Shootout between ‘allies’ underscores Iraq divisions

In Tuz Khurmatu, a gun battle between Shia militia and Kurdish fighters – nominal partners in the fight against IS militants – highlights the ethnic and sectarian tensions pulling northern Iraq apart.
Shootout between ‘allies’ underscores Iraq divisions
Shia militiamen brandish their weapons in the town of Tuz Khurmatu on Aug. 31, 2014. (STRINGER/Reuters)

TUZ KHURMATU - Ethnic and sectarian tensions are approaching a breaking point in the volatile northern city of Tuz Khurmatu, following an Oct. 3 gun battle between Shia militia and Kurdish fighters.

The shootout, which injured at least four people, highlighted not only a rivalry between Kurds and Shia, but also the widespread mistrust and mistreatment of Sunnis. It was another worrying sign that violence and sectarianism will continue to plague Iraq even after the extremist militants of the so-called Islamic State (IS) are dislodged from the country.

This content is for registered users. Please login to continue.
If you are not a registered user, you may purchase a subscription or sign up for a free trial.
Iraq Oil Report Attribution Policy

All sources quoted or referenced spoke to Iraq Oil Report directly and exclusively, unless stated otherwise. Iraq Oil Report typically grants anonymity to sources that can't speak without risking their personal safety or job security. We only publish information from anonymous sources that we independently corroborate and are important to core elements of the story. We do not provide anonymity to sources whose purpose is to further personal or political agendas.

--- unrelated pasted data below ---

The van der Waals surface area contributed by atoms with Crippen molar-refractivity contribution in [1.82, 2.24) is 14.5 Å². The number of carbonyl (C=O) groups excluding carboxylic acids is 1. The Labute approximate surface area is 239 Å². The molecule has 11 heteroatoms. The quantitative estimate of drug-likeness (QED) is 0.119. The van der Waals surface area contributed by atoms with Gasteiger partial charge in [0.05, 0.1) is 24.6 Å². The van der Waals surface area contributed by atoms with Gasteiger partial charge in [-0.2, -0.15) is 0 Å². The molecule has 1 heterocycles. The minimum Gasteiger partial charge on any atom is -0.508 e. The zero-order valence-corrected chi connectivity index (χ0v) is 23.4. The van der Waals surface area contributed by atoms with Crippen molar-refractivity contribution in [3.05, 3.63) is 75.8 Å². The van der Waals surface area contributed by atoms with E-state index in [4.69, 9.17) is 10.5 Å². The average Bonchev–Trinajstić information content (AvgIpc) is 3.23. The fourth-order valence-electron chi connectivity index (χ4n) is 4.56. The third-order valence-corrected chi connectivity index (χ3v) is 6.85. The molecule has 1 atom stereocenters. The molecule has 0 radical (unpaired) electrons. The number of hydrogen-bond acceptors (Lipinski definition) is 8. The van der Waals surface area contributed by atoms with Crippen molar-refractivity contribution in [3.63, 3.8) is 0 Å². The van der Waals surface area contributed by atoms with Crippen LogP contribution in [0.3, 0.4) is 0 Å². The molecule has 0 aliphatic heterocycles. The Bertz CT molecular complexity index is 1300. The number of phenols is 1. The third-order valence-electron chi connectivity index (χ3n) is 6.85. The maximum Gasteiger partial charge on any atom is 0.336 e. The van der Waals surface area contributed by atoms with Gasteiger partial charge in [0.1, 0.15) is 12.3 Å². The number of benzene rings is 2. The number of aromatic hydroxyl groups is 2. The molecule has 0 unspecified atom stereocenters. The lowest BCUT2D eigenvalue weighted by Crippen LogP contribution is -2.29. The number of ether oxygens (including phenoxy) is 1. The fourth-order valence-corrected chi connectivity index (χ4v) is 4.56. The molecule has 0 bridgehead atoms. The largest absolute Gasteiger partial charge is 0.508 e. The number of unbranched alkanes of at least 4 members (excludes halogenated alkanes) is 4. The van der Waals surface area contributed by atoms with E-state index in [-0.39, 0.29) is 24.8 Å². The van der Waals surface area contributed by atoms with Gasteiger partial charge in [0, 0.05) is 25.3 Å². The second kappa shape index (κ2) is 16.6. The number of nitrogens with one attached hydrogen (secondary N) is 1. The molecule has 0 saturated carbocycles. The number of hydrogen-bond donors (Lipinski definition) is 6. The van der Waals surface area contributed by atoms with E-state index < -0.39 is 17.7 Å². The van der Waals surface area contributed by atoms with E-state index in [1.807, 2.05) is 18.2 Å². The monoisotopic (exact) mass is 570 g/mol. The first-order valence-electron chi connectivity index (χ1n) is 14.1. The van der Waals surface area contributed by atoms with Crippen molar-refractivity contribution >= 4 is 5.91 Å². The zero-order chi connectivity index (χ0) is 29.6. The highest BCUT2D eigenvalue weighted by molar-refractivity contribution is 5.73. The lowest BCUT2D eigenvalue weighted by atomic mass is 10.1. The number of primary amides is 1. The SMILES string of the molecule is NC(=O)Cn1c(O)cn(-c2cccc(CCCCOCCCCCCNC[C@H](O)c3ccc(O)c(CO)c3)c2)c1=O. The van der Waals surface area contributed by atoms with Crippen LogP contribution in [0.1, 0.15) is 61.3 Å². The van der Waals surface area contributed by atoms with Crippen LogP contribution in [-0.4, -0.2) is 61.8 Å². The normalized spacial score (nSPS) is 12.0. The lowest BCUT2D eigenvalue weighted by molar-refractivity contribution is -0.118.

Iraq Oil Report Commitment to Independence

Iraq Oil Report strives to provide thoroughly vetted reporting and fair-minded analysis that enables readers to understand the dynamic events of Iraq. To meet this goal, we always seek to gather first-hand information on the ground, verify facts from multiple angles, and solicit input from every stakeholder involved in a given story.

We view our independence as an integral piece of our competitive advantage. Whereas many media entities in Iraq are owned or heavily influenced by political parties, Iraq Oil Report is wholly owned by several of its employees. In a landscape that is often polarized and politicized, we are able to gather and corroborate information from an unusually wide array of sources because we can speak with all of them in good faith.

To fund this enterprise, Iraq Oil Report depends on revenue from both advertising and subscriptions. Some of our advertisers and subscribers ‐ including companies, governments, and NGOs ‐ are also subjects of our reporting. Consistent with journalistic best practices, Iraq Oil Report maintains a strict firewall that removes business considerations from editorial decision-making. When we are choosing which stories to report and how to write them, our readers always come first.